Can Budgie and cockatiel share their toys?
Yes, budgies and cockatiels can share toys. This is particularly common if they have built a rapport and like playing with each other. Such birds can even share perches and other cage equipment without conflict.
Who is more jealous?
Both budgies and cockatiels get jealous. However, since cockatiels require more affection and attention from their owners than budgies, the latter are more likely to get jealous if you have both birds in a cage. This may result in your budgie lashing out at you and/or the cockatiel.
On the other hand, a cockatiel who is used to getting all your attention can attack a new budgie you bring in and openly dot on. Ultimately you’re going to have to find a way to strike a balance between the attention you give each bird.
Are cockatiels louder than budgies?
When compared to other birds of the parrot family, both budgies and cockatiels are quiet. But when compared to each other, cockatiels are usually quieter and calmer. Budgies are very active and chirp a lot. As such, budgies are usually recommended for younger people while cockatiels are more suited for older people.
Don’t be fooled though, if their lives depended on it, cockatiels could be much louder than budgies, particularly due to their larger size. Also, keep in mind that male budgies and cockatiels tend to be more vocal than their female counterparts.
Top considerations when keeping a budgie and cockatiel in the same cage
If you have decided to keep your cockatiel and budgie in the same cage, you’re going to have to do much more than conduct a killer introduction and observe them. Here are a few things to keep in mind:
Ensure the cage is big enough
To ensure that both birds have enough space, get the biggest cage you can afford. As a rule of thumb, its length should be at least 26 inches, its width at least 21 inches, and its height at least 36 inches.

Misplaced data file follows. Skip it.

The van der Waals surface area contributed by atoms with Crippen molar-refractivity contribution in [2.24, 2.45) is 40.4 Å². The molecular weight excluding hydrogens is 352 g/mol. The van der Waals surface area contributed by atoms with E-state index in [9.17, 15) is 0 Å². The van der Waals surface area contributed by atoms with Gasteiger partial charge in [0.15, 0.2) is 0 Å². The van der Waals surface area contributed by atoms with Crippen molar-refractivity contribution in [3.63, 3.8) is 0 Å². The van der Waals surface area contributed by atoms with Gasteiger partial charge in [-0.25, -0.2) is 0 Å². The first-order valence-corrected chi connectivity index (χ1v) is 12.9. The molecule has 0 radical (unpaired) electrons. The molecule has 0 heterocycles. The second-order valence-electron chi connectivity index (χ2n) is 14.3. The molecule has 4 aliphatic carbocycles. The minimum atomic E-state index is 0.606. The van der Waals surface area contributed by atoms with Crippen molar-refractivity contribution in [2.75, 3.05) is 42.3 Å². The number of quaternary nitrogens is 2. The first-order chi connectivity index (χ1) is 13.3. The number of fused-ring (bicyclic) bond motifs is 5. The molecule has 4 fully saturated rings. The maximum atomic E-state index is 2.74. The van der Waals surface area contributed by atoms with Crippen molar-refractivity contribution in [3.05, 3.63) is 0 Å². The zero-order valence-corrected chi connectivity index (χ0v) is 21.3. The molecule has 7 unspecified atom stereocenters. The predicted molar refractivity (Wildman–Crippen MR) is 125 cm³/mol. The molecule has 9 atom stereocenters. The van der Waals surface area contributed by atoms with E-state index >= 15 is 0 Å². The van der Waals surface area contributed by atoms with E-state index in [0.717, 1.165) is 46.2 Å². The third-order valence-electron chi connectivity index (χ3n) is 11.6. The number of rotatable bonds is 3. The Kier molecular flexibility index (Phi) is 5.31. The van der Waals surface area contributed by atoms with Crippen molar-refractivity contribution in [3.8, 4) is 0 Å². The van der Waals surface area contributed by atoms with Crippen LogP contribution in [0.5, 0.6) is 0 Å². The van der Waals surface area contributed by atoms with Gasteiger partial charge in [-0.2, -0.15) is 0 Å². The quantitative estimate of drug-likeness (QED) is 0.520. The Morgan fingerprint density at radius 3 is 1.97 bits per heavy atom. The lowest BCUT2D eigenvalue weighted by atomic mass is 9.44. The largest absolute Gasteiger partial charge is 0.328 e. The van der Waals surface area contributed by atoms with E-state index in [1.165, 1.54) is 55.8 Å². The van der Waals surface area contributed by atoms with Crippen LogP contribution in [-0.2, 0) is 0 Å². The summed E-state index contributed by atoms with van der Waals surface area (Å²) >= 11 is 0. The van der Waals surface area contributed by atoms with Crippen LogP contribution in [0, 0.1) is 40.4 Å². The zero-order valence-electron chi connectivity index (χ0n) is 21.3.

Place a dim night light in the cage
Since cockatiels sometimes get night terrors, they can startle budgies in the night and cause injuries. Having a night light in the cage can prevent this.
Ensure there is enough food
One of the best ways to avoid fights is to ensure that there are enough vegetables, fruits, and treats for both birds.
Serve their seed mixes separately
Since they have different seed requirements, you should serve their seeds in different containers and even place them at different ends of the cage. If you notice that one of the birds is eating too little of its own food or too much of the other bird’s food, you may have to feed them separately or at different times of the day until you figure things out.
Provide hiding spaces within the cage
When setting up the cage for the two birds, incorporate hiding places like dome-shaped toys and small hollow logs where a bird can go when they feel intimidated or need some alone time. This is particularly helpful to budgies because they are smaller than cockatiels and can easily be intimidated.
Include enough perch space
To avoid fights, have at least two spacious perches in the cage, one at each end. This prevents overcrowding.
Tensions are bound to rise – Budgie and Cockatiel 👀
No matter how friendly your birds are, they’re always one change away from a major conflict. All it takes is a moody or hormonal bird to set things in motion. So if you’re not ready to do any conflict resolution, you should keep these birds separate.